This post was written by Adam Wosotowsky.
This past week, a new web-based phishing scam has emerged that manages to sneakily impersonate legitimate URLs. You heard correctly – this cyberthreat manages to appear to as a secure, trusted website, one such example being apple.com. The deceiving type of attack can be classified as a homograph attack, and it’s extremely challenging to detect.
How We Got Here
This misdirection attack, while not new, is an excellent demonstration of the secondary problems associated with internationalization and support for a unified multi-language architecture across core internet protocols. Many core internet services operate on a strictly limited character set called ASCII, which was developed nearly 60 years ago at the birth of interconnected computers or, in this case, automated telegraph machines. Today, it is basically the available characters on a modern English keyboard.
Over time, programmers developed new character sets to allow users from all over the world to read/write in their native languages. This development increased access for users everywhere, but required supporting long lists of different character sets to display each language correctly. To manage this, they developed a new character set named Unicode, which unified all character sets under one flexible standard.
The core services and protocols that run the internet, including DNS (hostname resolution) and SMTP headers (email), process ASCII content at their cores. This maintains functional backward compatibility with new protocol standards on legacy installs as well as facilitates code security by limiting the scope of legitimate inputs. To bridge the gap between Unicode and ASCII, an ASCII encoding of Unicode called “Punycode” was developed. Punycode allows a full array of characters from other languages to be displayed in an email’s “From” and “Subject” headers and for domain names to be displayed by your browser as their intended character set, even though the domain name from the DNS perspective is plain ASCII.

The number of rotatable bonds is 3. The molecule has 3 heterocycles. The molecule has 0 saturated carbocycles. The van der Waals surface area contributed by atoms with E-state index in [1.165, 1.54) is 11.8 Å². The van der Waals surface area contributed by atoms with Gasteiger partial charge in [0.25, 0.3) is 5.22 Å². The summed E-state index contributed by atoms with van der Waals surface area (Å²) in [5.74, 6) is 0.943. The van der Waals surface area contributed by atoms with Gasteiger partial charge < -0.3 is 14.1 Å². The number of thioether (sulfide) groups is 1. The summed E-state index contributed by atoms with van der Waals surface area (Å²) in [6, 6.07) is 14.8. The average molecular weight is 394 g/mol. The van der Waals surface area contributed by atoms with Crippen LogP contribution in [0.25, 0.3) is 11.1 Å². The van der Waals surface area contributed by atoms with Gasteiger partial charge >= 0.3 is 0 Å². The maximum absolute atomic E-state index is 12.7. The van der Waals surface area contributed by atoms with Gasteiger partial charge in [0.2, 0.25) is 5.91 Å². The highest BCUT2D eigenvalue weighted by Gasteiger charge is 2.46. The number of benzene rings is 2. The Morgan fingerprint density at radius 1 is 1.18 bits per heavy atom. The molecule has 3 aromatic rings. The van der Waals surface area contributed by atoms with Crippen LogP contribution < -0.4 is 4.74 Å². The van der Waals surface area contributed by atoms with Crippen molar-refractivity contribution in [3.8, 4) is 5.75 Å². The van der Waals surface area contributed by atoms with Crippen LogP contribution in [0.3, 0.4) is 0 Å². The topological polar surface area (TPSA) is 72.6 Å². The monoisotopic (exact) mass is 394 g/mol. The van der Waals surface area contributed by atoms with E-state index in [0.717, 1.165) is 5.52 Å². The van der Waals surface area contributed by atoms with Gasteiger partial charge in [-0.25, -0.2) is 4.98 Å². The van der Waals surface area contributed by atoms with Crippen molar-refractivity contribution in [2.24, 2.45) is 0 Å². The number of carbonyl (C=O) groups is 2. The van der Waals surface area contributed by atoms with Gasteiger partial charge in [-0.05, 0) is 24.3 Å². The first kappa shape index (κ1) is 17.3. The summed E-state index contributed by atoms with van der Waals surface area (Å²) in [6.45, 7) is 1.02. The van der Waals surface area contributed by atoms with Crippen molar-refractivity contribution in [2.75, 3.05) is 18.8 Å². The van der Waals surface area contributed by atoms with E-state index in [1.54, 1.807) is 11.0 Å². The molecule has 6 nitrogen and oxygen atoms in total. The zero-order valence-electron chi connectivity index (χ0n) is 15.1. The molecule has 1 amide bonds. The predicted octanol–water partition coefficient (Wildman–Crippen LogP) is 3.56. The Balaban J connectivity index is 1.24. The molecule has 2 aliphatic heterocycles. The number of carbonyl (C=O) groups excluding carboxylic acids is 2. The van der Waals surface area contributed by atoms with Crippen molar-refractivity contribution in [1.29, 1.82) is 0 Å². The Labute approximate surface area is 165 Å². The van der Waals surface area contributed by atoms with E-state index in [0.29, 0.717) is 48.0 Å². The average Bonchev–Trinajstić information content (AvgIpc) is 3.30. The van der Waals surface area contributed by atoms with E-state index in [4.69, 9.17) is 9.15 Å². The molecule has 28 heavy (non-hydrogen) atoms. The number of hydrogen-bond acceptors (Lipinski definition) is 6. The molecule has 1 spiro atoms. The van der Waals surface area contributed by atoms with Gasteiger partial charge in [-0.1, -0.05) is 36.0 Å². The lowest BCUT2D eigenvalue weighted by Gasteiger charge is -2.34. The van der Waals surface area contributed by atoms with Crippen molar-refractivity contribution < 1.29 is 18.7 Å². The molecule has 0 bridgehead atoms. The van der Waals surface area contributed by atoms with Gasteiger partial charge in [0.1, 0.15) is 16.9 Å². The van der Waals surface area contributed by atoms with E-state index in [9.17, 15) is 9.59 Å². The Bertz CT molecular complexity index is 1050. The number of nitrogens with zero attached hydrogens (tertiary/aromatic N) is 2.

How the Attack Works
The mechanism for the lookalike domain attack uses a Punycode-encoded domain with foreign letters that look just like English letters so that your browser interprets the domain to be visually identical to the domain you are expecting. As seen in this example from Xudong Zheng, this was “apple” using five encoded letters, which allows a domain to completely look like “apple.com” in the content, in the mouseover, and in the browser window—even though the domain itself is actually https://www.xn--80ak6aa92e.com. With the addition of a trusted website certificate to authenticate https://www.xn--80ak6aa92e.com, someone browsing to the site would even see a valid padlock. Keep in mind that your browser knows and works with the ASCII domain name, so it just shows you the translation.
The danger of this type of misdirection is obvious: a phishing email or link in a forum or social network could send unsuspecting victims to a malicious website that could attempt to steal your identity by asking for credentials or push malware through a drive-by download.
There would be little or no warning for the average user who runs a fully featured browser. What’s more– this problem is going to be even worse on tablets or cellphones where you don’t have a mouseover and you just click things by touching them. It’s realistic to expect to see this technique used in the “Android security update” scam, where legitimate affiliate advertising networks are used to push apocalyptic warnings about infection unless you install this “security update” and infect yourself.
Mitigating the Risk
Our advice: NEVER install an app from anywhere outside of your official vendor supplied app store. Also, much like having anti-virus and keeping it up-to-date, practice good security habits, like using a web filter plugin on your browser.
Also, while this attack does seem dangerous, there are a few things that are working against it and can prevent the technique from seeing a mass adoption in the wild:
- With the media attention, browsers are looking for a middle-ground to make users more aware of the actual ASCII domain name, in addition to the Punycode interpreted version. How this works itself into cellphone browsing with its high cost of screen real estate remains to be seen.
- This technique requires the purposeful registration of a malicious domain (as opposed to a compromised domain). And there are many pro-spamming organizations actively work against internet security by supporting anonymous domain registration—often preventing the culprit from being positively identified and prosecuted without enormous international cooperation and effort. However, there is often a pattern to purposely registered abusive domains that can be used to aggressively block them once seen. There are certainly many phishing/malware groups that rely on purposely registered domains, but many of the most effective campaigns use compromised domains knowing they will be blocked quickly (by anti-abuse researchers) and tossed away.
- The domain is still a domain, and domain reputation components of web filters and email scanners work effectively on many phishing attacks. Those tools still apply and are not hampered by odd looking domain names.